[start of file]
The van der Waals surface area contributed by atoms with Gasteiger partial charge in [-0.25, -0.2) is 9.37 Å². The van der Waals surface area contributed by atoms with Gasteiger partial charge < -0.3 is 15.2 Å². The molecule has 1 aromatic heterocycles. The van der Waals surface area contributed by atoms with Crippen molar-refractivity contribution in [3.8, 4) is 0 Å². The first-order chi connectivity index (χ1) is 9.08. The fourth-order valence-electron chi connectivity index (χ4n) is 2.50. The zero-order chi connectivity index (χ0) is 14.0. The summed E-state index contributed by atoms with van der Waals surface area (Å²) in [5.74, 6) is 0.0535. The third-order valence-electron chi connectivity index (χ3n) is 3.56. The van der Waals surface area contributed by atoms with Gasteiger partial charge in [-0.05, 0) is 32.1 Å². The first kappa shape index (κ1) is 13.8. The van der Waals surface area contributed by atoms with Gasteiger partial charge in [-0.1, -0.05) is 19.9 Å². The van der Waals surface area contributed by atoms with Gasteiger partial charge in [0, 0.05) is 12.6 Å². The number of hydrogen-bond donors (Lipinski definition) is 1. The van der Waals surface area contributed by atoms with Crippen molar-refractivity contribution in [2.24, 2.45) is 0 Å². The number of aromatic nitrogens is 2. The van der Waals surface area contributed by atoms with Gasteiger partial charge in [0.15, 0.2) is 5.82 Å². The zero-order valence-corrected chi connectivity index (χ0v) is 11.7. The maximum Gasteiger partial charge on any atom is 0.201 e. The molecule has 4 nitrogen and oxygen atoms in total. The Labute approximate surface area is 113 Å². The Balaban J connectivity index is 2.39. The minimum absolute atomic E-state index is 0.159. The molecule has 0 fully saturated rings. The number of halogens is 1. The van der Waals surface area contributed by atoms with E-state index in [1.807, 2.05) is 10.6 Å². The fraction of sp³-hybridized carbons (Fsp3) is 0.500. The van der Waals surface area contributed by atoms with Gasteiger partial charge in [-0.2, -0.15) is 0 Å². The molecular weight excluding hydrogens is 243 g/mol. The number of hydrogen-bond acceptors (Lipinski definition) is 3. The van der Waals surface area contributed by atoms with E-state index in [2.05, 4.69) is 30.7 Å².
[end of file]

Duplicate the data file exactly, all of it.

The van der Waals surface area contributed by atoms with Gasteiger partial charge in [-0.25, -0.2) is 9.37 Å². The van der Waals surface area contributed by atoms with Gasteiger partial charge < -0.3 is 15.2 Å². The molecule has 1 aromatic heterocycles. The van der Waals surface area contributed by atoms with Crippen molar-refractivity contribution in [3.8, 4) is 0 Å². The first-order chi connectivity index (χ1) is 9.08. The fourth-order valence-electron chi connectivity index (χ4n) is 2.50. The zero-order chi connectivity index (χ0) is 14.0. The summed E-state index contributed by atoms with van der Waals surface area (Å²) in [5.74, 6) is 0.0535. The third-order valence-electron chi connectivity index (χ3n) is 3.56. The van der Waals surface area contributed by atoms with Gasteiger partial charge in [-0.05, 0) is 32.1 Å². The first kappa shape index (κ1) is 13.8. The van der Waals surface area contributed by atoms with Gasteiger partial charge in [-0.1, -0.05) is 19.9 Å². The van der Waals surface area contributed by atoms with Gasteiger partial charge in [0, 0.05) is 12.6 Å². The number of hydrogen-bond donors (Lipinski definition) is 1. The van der Waals surface area contributed by atoms with Crippen molar-refractivity contribution in [2.24, 2.45) is 0 Å². The number of aromatic nitrogens is 2. The van der Waals surface area contributed by atoms with Gasteiger partial charge in [0.15, 0.2) is 5.82 Å². The zero-order valence-corrected chi connectivity index (χ0v) is 11.7. The maximum Gasteiger partial charge on any atom is 0.201 e. The molecule has 4 nitrogen and oxygen atoms in total. The Labute approximate surface area is 113 Å². The Balaban J connectivity index is 2.39. The minimum absolute atomic E-state index is 0.159. The molecule has 0 fully saturated rings. The number of halogens is 1. The van der Waals surface area contributed by atoms with E-state index in [1.807, 2.05) is 10.6 Å². The fraction of sp³-hybridized carbons (Fsp3) is 0.500. The van der Waals surface area contributed by atoms with Gasteiger partial charge in [-0.2, -0.15) is 0 Å². The molecular weight excluding hydrogens is 243 g/mol. The number of hydrogen-bond acceptors (Lipinski definition) is 3. The van der Waals surface area contributed by atoms with E-state index in [2.05, 4.69) is 30.7 Å².